must have been sacrificed by the indiscretion of these hooping,
"First, of the militia.-The difficulty of collecting them on any emergency whatever, I have spoken of as grievous; and appeal to sad experience, both in this and other countries, to attest how great a disadvantage it is; the enemy having every opportunity to plunder, kill, and escape, before they can afford any assistance. And, not to mention the general expensiveness of their service, I can instance several cases where a captain, lieutenant, and, I may add, an ensign, with two or three sergeants, have gone upon duty with only six or eight men. The proportion of expense in this case is so unjust and obvious, that your honour cannot want it to be proved. Then, these men, when raised, are to be continued only one month on duty, half of which time is lost in marching out and returning. Those from the adjacent counties especially, must be on duty some time before they teach their stations. By these means double sets of men are in pay at the same time, and for the same service.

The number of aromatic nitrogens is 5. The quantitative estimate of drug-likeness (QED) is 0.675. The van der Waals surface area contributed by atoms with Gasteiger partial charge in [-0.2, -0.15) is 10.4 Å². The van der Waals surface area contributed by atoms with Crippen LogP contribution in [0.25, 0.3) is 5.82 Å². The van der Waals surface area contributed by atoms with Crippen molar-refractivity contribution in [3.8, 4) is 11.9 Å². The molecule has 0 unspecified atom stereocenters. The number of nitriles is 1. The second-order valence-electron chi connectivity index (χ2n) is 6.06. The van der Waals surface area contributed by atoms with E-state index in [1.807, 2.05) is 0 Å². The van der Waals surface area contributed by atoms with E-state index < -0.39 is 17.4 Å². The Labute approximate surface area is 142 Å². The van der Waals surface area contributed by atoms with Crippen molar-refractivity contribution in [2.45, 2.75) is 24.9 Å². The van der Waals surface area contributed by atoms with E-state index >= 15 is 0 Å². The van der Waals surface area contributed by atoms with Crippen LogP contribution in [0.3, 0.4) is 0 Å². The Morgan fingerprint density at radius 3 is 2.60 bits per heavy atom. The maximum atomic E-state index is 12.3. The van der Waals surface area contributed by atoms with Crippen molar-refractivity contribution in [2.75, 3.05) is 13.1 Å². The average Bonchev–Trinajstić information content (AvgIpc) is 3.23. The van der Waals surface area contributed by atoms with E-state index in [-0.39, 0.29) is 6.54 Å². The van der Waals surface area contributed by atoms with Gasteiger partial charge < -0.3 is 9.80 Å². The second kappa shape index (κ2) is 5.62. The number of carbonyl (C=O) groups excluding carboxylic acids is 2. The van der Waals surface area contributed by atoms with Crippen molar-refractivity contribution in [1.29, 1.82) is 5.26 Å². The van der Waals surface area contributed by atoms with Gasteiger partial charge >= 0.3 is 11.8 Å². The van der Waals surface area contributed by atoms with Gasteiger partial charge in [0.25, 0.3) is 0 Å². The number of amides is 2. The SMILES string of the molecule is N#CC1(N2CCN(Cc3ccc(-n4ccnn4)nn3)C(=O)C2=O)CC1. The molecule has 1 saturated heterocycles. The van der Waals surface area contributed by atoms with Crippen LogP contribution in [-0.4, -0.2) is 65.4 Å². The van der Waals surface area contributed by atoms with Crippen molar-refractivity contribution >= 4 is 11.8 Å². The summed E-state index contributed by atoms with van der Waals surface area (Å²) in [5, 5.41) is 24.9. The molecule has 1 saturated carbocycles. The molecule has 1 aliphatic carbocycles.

"Again:―the waste of provisions they make is unaccountable. No method or order is observed in serving it out to them, or in purchasing it at the best rates; but quite the reverse. Allowance to each man, as to other soldiers, they look upon as the highest indignity; and would sooner starve than carry a few days provisions on their backs for convenience: but upon their